This article is from the archive of our partner National Journal

It is somehow fitting that President Obama had to go to China to get a lesson in the yin and yang of governing and politics. Heading into the third and final leg of his 24,000-mile, three-country, two-continent diplomatic journey, the president this week has seen up close the duality so prized by Taoists in the up-and-down, good-and-bad of his policy pronouncements and interactions with other world leaders.

Obama and Chinese President Xi Jinping held what were widely considered good and productive talks in Beijing, resulting in a potentially historic agreement on curbing carbon emissions as well as a critical accord on military maneuvers. But the warmth of those agreements was balanced by the frostiness of the two presidents' concluding press conference, where Xi lectured Obama—and the White House press corps—while doing little to hide his anger. The White House had pushed hard for Xi to take questions. But they couldn't have enjoyed the answers.

Nor did the White House have much time to revel in the climate agreement that had been so elusive but, for the first time, got the world's biggest polluter to agree to limit its emissions. Obama hailed it as "a major milestone in the U.S.-China relationship," contending that "it shows what's possible when we work together on an urgent global challenge." But to Republicans back home, it simply shows what happens when they let the president make deals with foreign leaders. House Speaker John Boehner called it "the latest example of the president's crusade against affordable, reliable energy" and said it was "yet another sign that the president intends to double down on his job-crushing policies."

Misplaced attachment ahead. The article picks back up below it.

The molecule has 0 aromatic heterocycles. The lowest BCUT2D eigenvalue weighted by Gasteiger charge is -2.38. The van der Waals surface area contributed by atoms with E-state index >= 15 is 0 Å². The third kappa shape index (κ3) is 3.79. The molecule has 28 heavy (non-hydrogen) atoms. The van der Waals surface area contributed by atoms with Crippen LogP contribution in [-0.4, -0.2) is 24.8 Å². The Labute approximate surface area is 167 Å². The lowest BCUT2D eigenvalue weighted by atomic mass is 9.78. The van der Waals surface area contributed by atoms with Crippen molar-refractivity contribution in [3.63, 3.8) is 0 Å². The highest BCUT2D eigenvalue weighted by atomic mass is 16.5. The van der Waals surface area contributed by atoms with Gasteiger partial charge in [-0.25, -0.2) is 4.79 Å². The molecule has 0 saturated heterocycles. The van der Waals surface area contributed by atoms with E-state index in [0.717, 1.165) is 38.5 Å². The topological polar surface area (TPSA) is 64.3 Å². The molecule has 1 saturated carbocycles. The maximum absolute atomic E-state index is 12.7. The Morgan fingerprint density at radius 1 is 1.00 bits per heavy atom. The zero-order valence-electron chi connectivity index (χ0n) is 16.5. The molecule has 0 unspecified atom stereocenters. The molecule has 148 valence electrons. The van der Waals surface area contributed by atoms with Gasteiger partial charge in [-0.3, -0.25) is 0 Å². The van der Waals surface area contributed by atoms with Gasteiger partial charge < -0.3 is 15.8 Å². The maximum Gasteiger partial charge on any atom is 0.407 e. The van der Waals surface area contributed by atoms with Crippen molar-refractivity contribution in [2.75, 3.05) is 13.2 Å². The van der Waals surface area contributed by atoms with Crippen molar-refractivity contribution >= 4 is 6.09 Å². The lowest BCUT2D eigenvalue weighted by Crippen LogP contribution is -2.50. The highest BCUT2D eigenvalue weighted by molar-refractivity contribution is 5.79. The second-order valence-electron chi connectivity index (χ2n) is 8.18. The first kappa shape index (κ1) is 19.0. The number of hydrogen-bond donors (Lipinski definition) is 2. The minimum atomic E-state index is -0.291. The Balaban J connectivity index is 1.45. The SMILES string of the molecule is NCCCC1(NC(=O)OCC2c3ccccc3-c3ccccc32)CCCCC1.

The view wasn't much better from the other side of the issue—Friends of the Earth President Erich Pica blasted the deal as "miserably short" of what is needed. Conceding only that it "creates important political momentum" in the fight against emissions, he said it "falls significantly short of the aggressive reductions needed to prevent climate disruption."

A tug from both sides was also in evidence on trade. The president was able to announce a long-awaited deal with China to eliminate tariffs on high-tech products as part of the global Information Technology Agreement, which includes 70 countries. How the deal will be implemented and how much it will boost global gross domestic product are yet to be determined. But it was clearly a plus for the president. Then there was the minus—his inability so far to conclude the Trans-Pacific Partnership, a 12-nation free-trade agreement that has been among his highest international economic priorities. It has stalled on Japanese stubbornness on protecting its agricultural products as well as on Obama's failure to get Congress to give him the needed negotiating authority through trade-promotion authority, otherwise known as Fast Track.